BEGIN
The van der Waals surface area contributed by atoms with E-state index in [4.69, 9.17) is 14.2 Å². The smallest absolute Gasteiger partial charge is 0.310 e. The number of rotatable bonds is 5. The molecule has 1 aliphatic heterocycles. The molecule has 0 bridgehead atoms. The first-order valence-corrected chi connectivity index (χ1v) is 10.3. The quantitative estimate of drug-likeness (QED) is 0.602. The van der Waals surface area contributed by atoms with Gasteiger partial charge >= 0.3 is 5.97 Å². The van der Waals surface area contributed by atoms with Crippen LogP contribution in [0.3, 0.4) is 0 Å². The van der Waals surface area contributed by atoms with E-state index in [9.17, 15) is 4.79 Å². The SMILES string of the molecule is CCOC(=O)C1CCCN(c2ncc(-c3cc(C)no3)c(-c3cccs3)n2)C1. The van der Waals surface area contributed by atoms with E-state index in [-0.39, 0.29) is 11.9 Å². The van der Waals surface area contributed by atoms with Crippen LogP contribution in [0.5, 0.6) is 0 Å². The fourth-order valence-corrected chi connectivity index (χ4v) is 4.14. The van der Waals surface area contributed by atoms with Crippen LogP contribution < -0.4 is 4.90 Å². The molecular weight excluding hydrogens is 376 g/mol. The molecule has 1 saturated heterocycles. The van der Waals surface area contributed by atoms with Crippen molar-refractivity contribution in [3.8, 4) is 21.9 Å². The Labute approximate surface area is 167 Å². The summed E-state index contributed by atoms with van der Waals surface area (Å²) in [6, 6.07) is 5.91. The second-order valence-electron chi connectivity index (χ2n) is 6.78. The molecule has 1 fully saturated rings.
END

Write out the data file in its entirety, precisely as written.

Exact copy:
The van der Waals surface area contributed by atoms with E-state index in [4.69, 9.17) is 14.2 Å². The smallest absolute Gasteiger partial charge is 0.310 e. The number of rotatable bonds is 5. The molecule has 1 aliphatic heterocycles. The molecule has 0 bridgehead atoms. The first-order valence-corrected chi connectivity index (χ1v) is 10.3. The quantitative estimate of drug-likeness (QED) is 0.602. The van der Waals surface area contributed by atoms with Gasteiger partial charge >= 0.3 is 5.97 Å². The van der Waals surface area contributed by atoms with Crippen LogP contribution in [0.3, 0.4) is 0 Å². The van der Waals surface area contributed by atoms with E-state index in [9.17, 15) is 4.79 Å². The SMILES string of the molecule is CCOC(=O)C1CCCN(c2ncc(-c3cc(C)no3)c(-c3cccs3)n2)C1. The van der Waals surface area contributed by atoms with E-state index in [-0.39, 0.29) is 11.9 Å². The van der Waals surface area contributed by atoms with Crippen LogP contribution in [0.5, 0.6) is 0 Å². The fourth-order valence-corrected chi connectivity index (χ4v) is 4.14. The van der Waals surface area contributed by atoms with Crippen LogP contribution < -0.4 is 4.90 Å². The molecular weight excluding hydrogens is 376 g/mol. The molecule has 1 saturated heterocycles. The van der Waals surface area contributed by atoms with Crippen molar-refractivity contribution in [3.8, 4) is 21.9 Å². The Labute approximate surface area is 167 Å². The summed E-state index contributed by atoms with van der Waals surface area (Å²) in [6, 6.07) is 5.91. The second-order valence-electron chi connectivity index (χ2n) is 6.78. The molecule has 1 fully saturated rings.